Investing in China: What does the future hold?

As the People’s Republic of China turns 70, we look back at how far the economy has come and where it could go.

Article updated: 4 October 2019 11:00am Author: Ian Forrest

This week marks the 70th anniversary of the founding of the People’s Republic of China, providing an appropriate moment to assess the country’s development over that time and what its future prospects might be from an investment perspective.

In political terms you might conclude that not much has changed over the past 70 years. After all, China is still a single party communist state where the government has very extensive control over people’s lives and those who protest against it face considerable problems. The people of Hong Kong are now experiencing the difficulties of dealing with a government that is sensitive to dissent and is quite prepared to deploy forces to impose its will.

However, there’s no denying that the relaxation of economic controls has led to a huge and sustained boom for the country, taking it rapidly up the international list of leading economies to second place behind the US. The development of the middle classes and the steady transition away from dependence on exports and towards stronger domestic demand is an especially positive trend for investors, as it provides more balance and stability, and is likely to continue in future.

It isn’t all plain sailing though, with the ongoing trade dispute between China and the US leading to higher tariffs and raising the risk of slower growth. But it is worth noting that US trade only accounts for 3% of Chinese GDP.

The road ahead

Investing in emerging markets, not just China, has been a volatile business over the years, and investors need to be aware of the risks. Striking the balance between benefitting from growing markets overseas and not taking an undue level of risk is an important judgement for every investor. While China’s economy has slowed in recent times its GDP is still expected to grow in excess of 6% this year, which is much higher than most large developed countries, and foreign investors have greater access than ever before to China's domestic markets. System reforms and deleveraging from debt-funded infrastructure spending are also ongoing.

The Chinese government has many ways of providing stimulus to the economy, such as through extra spending in key areas. The Belt and Road initiative, also known as the “New Silk Road”, is one such project. It seeks to boost the Chinese economy by establishing large and long term connections with many markets in the region and beyond. Colossal in scale, it now encompasses 71 countries in Asia, Africa and Europe focusing mainly on major infrastructure projects such as ports and railways. Chinese state-owned companies are very much involved in this, the latest example of how they are increasingly collaborating in major international projects.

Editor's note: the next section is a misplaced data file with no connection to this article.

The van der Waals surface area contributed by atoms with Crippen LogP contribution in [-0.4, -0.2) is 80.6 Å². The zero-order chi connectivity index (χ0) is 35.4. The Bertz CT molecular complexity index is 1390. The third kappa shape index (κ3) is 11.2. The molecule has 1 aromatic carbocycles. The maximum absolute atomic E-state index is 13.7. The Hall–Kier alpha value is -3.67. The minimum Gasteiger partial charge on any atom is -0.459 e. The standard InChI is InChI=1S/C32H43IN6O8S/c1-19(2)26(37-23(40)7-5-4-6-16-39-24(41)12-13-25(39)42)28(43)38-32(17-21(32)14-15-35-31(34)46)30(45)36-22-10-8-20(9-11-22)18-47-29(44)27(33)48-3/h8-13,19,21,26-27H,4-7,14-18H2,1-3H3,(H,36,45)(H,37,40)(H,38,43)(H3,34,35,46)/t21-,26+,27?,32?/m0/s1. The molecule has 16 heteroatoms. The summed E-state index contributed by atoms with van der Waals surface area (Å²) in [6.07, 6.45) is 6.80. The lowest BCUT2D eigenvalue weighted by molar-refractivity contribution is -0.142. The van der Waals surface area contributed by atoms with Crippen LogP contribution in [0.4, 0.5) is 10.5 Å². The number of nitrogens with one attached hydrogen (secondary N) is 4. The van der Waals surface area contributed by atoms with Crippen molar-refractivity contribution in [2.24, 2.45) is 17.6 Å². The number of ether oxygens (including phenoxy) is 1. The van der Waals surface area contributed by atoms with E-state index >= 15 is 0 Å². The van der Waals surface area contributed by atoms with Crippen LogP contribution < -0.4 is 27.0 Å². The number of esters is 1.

For most investors the best way to gain exposure to China is through funds and we list our favourites below:

Janus Henderson China Opportunities fund

Launched in 2006 the fund aims to deliver capital gains by investing in Chinese and Hong Kong companies over the long-term. The lead manager is Charlie Awdry, supported by May Ling Wee who joined Henderson in 2015 and has more than 20 years of industry experience gained in Singapore and Hong Kong. The fund is fairly concentrated with the largest exposure in the insurance, technology and leisure sectors.

Schroder Asia Pacific Investment Trust

China’s growth has benefited many of its neighbours and those investors looking to benefit from that could consider this fund which has a good long-term track record by leveraging the local knowledge of Schroders' extensive network of analysts in the region and has been managed by Matthew Dobbs since launch in 1995.The main objective is to achieve capital growth through investments primarily in equities of companies located in Asia, excluding the Middle East and Japan.


For investors seeking a lower cost option this fund tracks the MSCI China index which itself tracks those stocks listed in China which are open to international investors. There are just over 150 constituents including both large cap and mid cap stocks covering 85% of the China equity universe. Information Technology represents the largest sector weighting. The fund offers a dividend yield of roughly 1.3% which is paid out semi-annually and has a total expense ratio of 0.6%.

All information given including prices, yields and our opinion is correct at the time of publication. Our opinions on investments can change at any time and for our latest view please go to To understand how our Investment research team arrive at their views please read our Investment Research Policy.

Ian Forrest portrait photo
Ian Forrest

Investment Research Analyst

Ian’s background in investments, financial journalism and research has seen him advising private investors on equities and helping to manage portfolios. His qualifications include the Certificate in Financial Planning and the Chartered Institute for Securities & Investment’s Investment Advice Diploma.

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